|Title||Experimental Evaluation of Gas Filled Plenum Duct Insulation|
|Year of Publication||2003|
|Authors||Iain S Walker, Cyril Guillot|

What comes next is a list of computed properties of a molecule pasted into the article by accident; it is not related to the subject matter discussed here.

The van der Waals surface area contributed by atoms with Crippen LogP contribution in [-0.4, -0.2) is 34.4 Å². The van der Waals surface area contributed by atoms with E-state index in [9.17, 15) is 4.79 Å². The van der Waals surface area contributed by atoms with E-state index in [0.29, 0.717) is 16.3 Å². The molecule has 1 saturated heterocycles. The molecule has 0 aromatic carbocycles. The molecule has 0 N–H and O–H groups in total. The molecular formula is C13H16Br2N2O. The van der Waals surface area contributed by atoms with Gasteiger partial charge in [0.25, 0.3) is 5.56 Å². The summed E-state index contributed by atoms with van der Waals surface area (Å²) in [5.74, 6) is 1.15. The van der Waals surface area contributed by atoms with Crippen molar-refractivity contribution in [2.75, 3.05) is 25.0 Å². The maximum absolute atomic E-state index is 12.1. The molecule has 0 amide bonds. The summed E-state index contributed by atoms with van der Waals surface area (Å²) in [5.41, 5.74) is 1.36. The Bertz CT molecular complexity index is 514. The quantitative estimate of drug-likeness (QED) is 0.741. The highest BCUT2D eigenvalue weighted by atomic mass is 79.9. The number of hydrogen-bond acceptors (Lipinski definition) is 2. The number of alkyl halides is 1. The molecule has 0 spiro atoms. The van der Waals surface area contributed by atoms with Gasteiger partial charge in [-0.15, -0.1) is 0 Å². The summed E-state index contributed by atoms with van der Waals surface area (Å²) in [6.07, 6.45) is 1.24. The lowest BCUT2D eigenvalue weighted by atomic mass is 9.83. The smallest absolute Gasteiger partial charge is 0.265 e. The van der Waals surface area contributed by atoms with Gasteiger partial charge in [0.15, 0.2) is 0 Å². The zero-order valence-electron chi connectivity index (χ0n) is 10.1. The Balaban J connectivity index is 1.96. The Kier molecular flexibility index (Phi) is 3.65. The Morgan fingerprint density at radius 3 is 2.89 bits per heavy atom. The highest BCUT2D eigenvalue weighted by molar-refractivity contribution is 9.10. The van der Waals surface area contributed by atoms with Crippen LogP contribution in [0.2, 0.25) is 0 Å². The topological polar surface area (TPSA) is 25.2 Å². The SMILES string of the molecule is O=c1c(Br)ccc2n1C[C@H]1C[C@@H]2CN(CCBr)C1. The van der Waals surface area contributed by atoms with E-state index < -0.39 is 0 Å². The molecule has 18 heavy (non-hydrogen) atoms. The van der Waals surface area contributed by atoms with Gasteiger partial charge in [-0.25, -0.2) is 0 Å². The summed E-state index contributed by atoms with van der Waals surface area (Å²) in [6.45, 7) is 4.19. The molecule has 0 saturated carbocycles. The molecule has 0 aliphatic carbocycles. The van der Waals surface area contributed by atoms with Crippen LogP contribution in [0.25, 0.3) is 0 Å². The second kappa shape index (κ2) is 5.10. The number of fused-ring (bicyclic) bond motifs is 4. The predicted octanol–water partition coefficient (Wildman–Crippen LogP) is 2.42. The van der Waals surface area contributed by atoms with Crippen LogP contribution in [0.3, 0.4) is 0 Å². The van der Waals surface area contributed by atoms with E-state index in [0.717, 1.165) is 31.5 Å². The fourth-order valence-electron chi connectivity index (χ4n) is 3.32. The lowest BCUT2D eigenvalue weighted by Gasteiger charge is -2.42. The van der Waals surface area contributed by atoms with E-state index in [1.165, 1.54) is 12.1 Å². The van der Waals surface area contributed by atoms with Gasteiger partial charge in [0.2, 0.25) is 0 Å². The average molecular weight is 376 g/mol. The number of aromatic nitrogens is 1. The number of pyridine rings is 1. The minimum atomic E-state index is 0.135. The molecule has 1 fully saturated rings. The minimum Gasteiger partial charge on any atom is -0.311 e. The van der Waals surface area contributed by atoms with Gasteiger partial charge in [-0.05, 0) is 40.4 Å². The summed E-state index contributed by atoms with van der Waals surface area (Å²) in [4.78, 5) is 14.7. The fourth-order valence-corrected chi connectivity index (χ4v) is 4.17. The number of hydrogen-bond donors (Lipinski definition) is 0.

Forced-air heating and cooling system ducts are often located outside conditioned space in US houses. For these systems to perform efficiently it is important that these ducts be well insulated. Common practice is to use a glass fiber wrap around the ducts — either field applied or more commonly, integrated into a flexible duct. Most duct insulation has an R-value of 4.2, with R6 and R8 ducts also occasionally used. With glass fiber insulation being about R4 per inch (RSI 0.28/cm), this adds 2 to 4 inches (50 to 100 mm) to the duct diameter. Some building codes are now requiring these higher insulation levels, for example, the EPA requires the use of R6 ducts (for Energy Star ducts), and International Energy Conservation Code (BOCA 2003) requires R8 ducts. The difficulty with adding insulation to ducts is the increase in diameter of the ducts that makes them expensive to transport because they take up a large volume and are difficult to install in the confined spaces available for ducts in houses. The objective of this study was to evaluate Gas Filled Plenum (GFP) technology as an alternative duct insulation. GFP ducts have the potential to provide greater insulation levels than existing ducts (for a given thickness of insulation or size of duct) and provide cost savings in transportation. These transportation cost savings are based on the idea of shipping the GFP ducts empty and inflating them on-site. To evaluate this technology for ducts we constructed a prototype duct and determined both its flow and heat transfer resistance in LBNL's duct testing laboratories. The GFP technology works by encapsulating a gas (usually air — but other noble gases such as Argon or Krypton can provide significant increases in thermal resistance with increased cost) in a metalized film jacket. A honeycomb structure is used to keep individual gas pockets small to minimize convection heat transfer. A metallic finish (usually aluminum) minimizes radiation heat transfer between the surfaces.
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